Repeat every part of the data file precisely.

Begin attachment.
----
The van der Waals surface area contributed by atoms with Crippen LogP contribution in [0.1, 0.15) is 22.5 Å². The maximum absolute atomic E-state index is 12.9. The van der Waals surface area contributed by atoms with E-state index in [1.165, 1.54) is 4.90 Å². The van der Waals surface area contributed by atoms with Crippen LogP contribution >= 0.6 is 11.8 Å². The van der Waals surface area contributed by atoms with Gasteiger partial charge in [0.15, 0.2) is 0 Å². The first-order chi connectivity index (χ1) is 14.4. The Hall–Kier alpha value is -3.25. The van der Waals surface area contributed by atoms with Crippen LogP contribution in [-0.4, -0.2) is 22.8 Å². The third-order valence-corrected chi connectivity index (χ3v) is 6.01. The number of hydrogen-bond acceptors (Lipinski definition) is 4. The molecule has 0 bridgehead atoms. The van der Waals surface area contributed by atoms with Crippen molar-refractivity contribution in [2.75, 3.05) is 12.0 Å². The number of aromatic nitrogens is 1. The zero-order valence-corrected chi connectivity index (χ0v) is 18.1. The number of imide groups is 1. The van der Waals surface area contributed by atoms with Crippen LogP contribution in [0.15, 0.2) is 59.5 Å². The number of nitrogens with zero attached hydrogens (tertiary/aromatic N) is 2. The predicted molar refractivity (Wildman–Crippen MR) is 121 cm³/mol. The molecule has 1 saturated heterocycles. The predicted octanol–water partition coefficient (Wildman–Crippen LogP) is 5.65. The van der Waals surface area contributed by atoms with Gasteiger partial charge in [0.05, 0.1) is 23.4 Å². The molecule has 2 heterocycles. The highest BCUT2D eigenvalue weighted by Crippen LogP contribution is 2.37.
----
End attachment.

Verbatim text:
The van der Waals surface area contributed by atoms with Crippen LogP contribution in [0.1, 0.15) is 22.5 Å². The maximum absolute atomic E-state index is 12.9. The van der Waals surface area contributed by atoms with E-state index in [1.165, 1.54) is 4.90 Å². The van der Waals surface area contributed by atoms with Crippen LogP contribution >= 0.6 is 11.8 Å². The van der Waals surface area contributed by atoms with Gasteiger partial charge in [0.15, 0.2) is 0 Å². The first-order chi connectivity index (χ1) is 14.4. The Hall–Kier alpha value is -3.25. The van der Waals surface area contributed by atoms with Crippen LogP contribution in [-0.4, -0.2) is 22.8 Å². The third-order valence-corrected chi connectivity index (χ3v) is 6.01. The number of hydrogen-bond acceptors (Lipinski definition) is 4. The molecule has 0 bridgehead atoms. The van der Waals surface area contributed by atoms with Crippen molar-refractivity contribution in [2.75, 3.05) is 12.0 Å². The number of aromatic nitrogens is 1. The zero-order valence-corrected chi connectivity index (χ0v) is 18.1. The number of imide groups is 1. The van der Waals surface area contributed by atoms with Crippen LogP contribution in [0.15, 0.2) is 59.5 Å². The number of nitrogens with zero attached hydrogens (tertiary/aromatic N) is 2. The predicted molar refractivity (Wildman–Crippen MR) is 121 cm³/mol. The molecule has 1 saturated heterocycles. The predicted octanol–water partition coefficient (Wildman–Crippen LogP) is 5.65. The van der Waals surface area contributed by atoms with Gasteiger partial charge in [0.05, 0.1) is 23.4 Å². The molecule has 2 heterocycles. The highest BCUT2D eigenvalue weighted by Crippen LogP contribution is 2.37.